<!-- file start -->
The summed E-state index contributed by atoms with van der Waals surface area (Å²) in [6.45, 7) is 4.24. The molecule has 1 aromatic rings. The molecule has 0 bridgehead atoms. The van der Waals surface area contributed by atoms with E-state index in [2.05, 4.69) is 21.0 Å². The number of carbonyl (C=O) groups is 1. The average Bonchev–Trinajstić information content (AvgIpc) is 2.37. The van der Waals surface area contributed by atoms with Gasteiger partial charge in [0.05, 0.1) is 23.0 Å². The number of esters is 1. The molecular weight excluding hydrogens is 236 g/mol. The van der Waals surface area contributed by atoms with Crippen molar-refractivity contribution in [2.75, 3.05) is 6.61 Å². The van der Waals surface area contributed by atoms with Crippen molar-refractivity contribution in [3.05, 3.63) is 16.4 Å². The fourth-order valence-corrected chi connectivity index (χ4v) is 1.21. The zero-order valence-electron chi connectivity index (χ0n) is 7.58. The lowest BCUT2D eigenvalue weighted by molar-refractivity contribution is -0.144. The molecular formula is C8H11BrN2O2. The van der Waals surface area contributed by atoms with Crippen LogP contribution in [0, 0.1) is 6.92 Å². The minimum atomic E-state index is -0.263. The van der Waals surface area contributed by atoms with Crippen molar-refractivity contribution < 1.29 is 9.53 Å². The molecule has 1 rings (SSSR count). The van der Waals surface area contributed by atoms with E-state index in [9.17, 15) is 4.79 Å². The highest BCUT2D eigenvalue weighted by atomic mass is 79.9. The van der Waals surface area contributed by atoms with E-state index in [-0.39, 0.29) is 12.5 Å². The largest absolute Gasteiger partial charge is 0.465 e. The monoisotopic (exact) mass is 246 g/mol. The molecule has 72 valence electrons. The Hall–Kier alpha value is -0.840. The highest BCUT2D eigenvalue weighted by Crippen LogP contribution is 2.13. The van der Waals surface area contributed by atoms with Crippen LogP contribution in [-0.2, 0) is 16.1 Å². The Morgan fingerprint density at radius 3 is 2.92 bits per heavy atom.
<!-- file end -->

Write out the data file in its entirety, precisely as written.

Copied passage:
The summed E-state index contributed by atoms with van der Waals surface area (Å²) in [6.45, 7) is 4.24. The molecule has 1 aromatic rings. The molecule has 0 bridgehead atoms. The van der Waals surface area contributed by atoms with E-state index in [2.05, 4.69) is 21.0 Å². The number of carbonyl (C=O) groups is 1. The average Bonchev–Trinajstić information content (AvgIpc) is 2.37. The van der Waals surface area contributed by atoms with Gasteiger partial charge in [0.05, 0.1) is 23.0 Å². The number of esters is 1. The molecular weight excluding hydrogens is 236 g/mol. The van der Waals surface area contributed by atoms with Crippen molar-refractivity contribution in [2.75, 3.05) is 6.61 Å². The van der Waals surface area contributed by atoms with Crippen molar-refractivity contribution in [3.05, 3.63) is 16.4 Å². The fourth-order valence-corrected chi connectivity index (χ4v) is 1.21. The zero-order valence-electron chi connectivity index (χ0n) is 7.58. The lowest BCUT2D eigenvalue weighted by molar-refractivity contribution is -0.144. The molecular formula is C8H11BrN2O2. The van der Waals surface area contributed by atoms with Crippen LogP contribution in [0, 0.1) is 6.92 Å². The minimum atomic E-state index is -0.263. The van der Waals surface area contributed by atoms with Crippen molar-refractivity contribution < 1.29 is 9.53 Å². The molecule has 1 rings (SSSR count). The van der Waals surface area contributed by atoms with E-state index in [9.17, 15) is 4.79 Å². The highest BCUT2D eigenvalue weighted by atomic mass is 79.9. The van der Waals surface area contributed by atoms with E-state index in [-0.39, 0.29) is 12.5 Å². The largest absolute Gasteiger partial charge is 0.465 e. The monoisotopic (exact) mass is 246 g/mol. The molecule has 72 valence electrons. The Hall–Kier alpha value is -0.840. The highest BCUT2D eigenvalue weighted by Crippen LogP contribution is 2.13. The van der Waals surface area contributed by atoms with Crippen LogP contribution in [-0.2, 0) is 16.1 Å². The Morgan fingerprint density at radius 3 is 2.92 bits per heavy atom.